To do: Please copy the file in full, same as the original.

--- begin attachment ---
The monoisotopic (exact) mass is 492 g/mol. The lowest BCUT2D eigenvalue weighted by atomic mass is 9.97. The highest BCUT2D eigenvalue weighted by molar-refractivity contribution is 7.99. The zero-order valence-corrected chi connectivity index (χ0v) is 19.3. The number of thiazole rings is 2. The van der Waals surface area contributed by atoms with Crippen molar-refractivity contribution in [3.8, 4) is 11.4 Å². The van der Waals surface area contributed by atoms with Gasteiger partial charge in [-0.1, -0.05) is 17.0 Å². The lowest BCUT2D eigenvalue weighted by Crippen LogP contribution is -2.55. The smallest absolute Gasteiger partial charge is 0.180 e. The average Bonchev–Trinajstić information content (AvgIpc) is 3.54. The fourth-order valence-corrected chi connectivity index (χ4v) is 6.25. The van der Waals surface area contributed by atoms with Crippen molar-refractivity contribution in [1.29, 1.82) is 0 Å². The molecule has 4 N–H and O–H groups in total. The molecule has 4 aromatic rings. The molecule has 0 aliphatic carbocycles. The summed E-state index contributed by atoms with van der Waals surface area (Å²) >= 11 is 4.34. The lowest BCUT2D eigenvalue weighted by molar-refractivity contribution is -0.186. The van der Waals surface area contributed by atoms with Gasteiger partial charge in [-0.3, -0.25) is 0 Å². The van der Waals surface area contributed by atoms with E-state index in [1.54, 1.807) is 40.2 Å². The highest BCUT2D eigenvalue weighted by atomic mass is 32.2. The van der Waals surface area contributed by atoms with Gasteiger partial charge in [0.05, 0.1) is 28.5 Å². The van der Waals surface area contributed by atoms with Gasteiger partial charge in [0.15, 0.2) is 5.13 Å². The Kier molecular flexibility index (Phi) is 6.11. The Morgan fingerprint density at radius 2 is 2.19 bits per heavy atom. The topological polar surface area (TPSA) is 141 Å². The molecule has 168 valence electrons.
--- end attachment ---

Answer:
The monoisotopic (exact) mass is 492 g/mol. The lowest BCUT2D eigenvalue weighted by atomic mass is 9.97. The highest BCUT2D eigenvalue weighted by molar-refractivity contribution is 7.99. The zero-order valence-corrected chi connectivity index (χ0v) is 19.3. The number of thiazole rings is 2. The van der Waals surface area contributed by atoms with Crippen molar-refractivity contribution in [3.8, 4) is 11.4 Å². The van der Waals surface area contributed by atoms with Gasteiger partial charge in [-0.1, -0.05) is 17.0 Å². The lowest BCUT2D eigenvalue weighted by Crippen LogP contribution is -2.55. The smallest absolute Gasteiger partial charge is 0.180 e. The average Bonchev–Trinajstić information content (AvgIpc) is 3.54. The fourth-order valence-corrected chi connectivity index (χ4v) is 6.25. The van der Waals surface area contributed by atoms with Crippen molar-refractivity contribution in [1.29, 1.82) is 0 Å². The molecule has 4 N–H and O–H groups in total. The molecule has 4 aromatic rings. The molecule has 0 aliphatic carbocycles. The summed E-state index contributed by atoms with van der Waals surface area (Å²) >= 11 is 4.34. The lowest BCUT2D eigenvalue weighted by molar-refractivity contribution is -0.186. The van der Waals surface area contributed by atoms with Gasteiger partial charge in [-0.3, -0.25) is 0 Å². The van der Waals surface area contributed by atoms with E-state index in [1.54, 1.807) is 40.2 Å². The highest BCUT2D eigenvalue weighted by atomic mass is 32.2. The van der Waals surface area contributed by atoms with Gasteiger partial charge in [0.05, 0.1) is 28.5 Å². The van der Waals surface area contributed by atoms with Gasteiger partial charge in [0.15, 0.2) is 5.13 Å². The Kier molecular flexibility index (Phi) is 6.11. The Morgan fingerprint density at radius 2 is 2.19 bits per heavy atom. The topological polar surface area (TPSA) is 141 Å². The molecule has 168 valence electrons.